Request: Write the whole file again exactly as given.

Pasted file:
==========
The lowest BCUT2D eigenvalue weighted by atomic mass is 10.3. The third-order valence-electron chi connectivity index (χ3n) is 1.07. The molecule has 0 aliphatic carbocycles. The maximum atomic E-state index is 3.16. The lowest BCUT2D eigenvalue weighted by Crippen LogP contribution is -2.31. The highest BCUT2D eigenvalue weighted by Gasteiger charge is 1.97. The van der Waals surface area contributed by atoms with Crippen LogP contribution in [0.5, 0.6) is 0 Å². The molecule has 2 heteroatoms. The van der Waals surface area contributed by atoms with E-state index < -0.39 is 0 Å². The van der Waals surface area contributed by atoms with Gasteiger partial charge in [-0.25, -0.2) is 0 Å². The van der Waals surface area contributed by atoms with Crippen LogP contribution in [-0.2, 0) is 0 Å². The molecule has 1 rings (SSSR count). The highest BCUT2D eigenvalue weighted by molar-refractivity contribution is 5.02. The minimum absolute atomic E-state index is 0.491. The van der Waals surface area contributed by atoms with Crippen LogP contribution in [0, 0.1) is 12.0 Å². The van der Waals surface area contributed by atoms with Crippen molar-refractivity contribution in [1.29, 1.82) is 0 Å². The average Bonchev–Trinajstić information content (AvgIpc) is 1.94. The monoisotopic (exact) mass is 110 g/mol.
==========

The lowest BCUT2D eigenvalue weighted by atomic mass is 10.3. The third-order valence-electron chi connectivity index (χ3n) is 1.07. The molecule has 0 aliphatic carbocycles. The maximum atomic E-state index is 3.16. The lowest BCUT2D eigenvalue weighted by Crippen LogP contribution is -2.31. The highest BCUT2D eigenvalue weighted by Gasteiger charge is 1.97. The van der Waals surface area contributed by atoms with Crippen LogP contribution in [0.5, 0.6) is 0 Å². The molecule has 2 heteroatoms. The van der Waals surface area contributed by atoms with E-state index < -0.39 is 0 Å². The van der Waals surface area contributed by atoms with Gasteiger partial charge in [-0.25, -0.2) is 0 Å². The van der Waals surface area contributed by atoms with Crippen LogP contribution in [-0.2, 0) is 0 Å². The molecule has 1 rings (SSSR count). The highest BCUT2D eigenvalue weighted by molar-refractivity contribution is 5.02. The minimum absolute atomic E-state index is 0.491. The van der Waals surface area contributed by atoms with Crippen LogP contribution in [0, 0.1) is 12.0 Å². The van der Waals surface area contributed by atoms with Crippen molar-refractivity contribution in [1.29, 1.82) is 0 Å². The average Bonchev–Trinajstić information content (AvgIpc) is 1.94. The monoisotopic (exact) mass is 110 g/mol.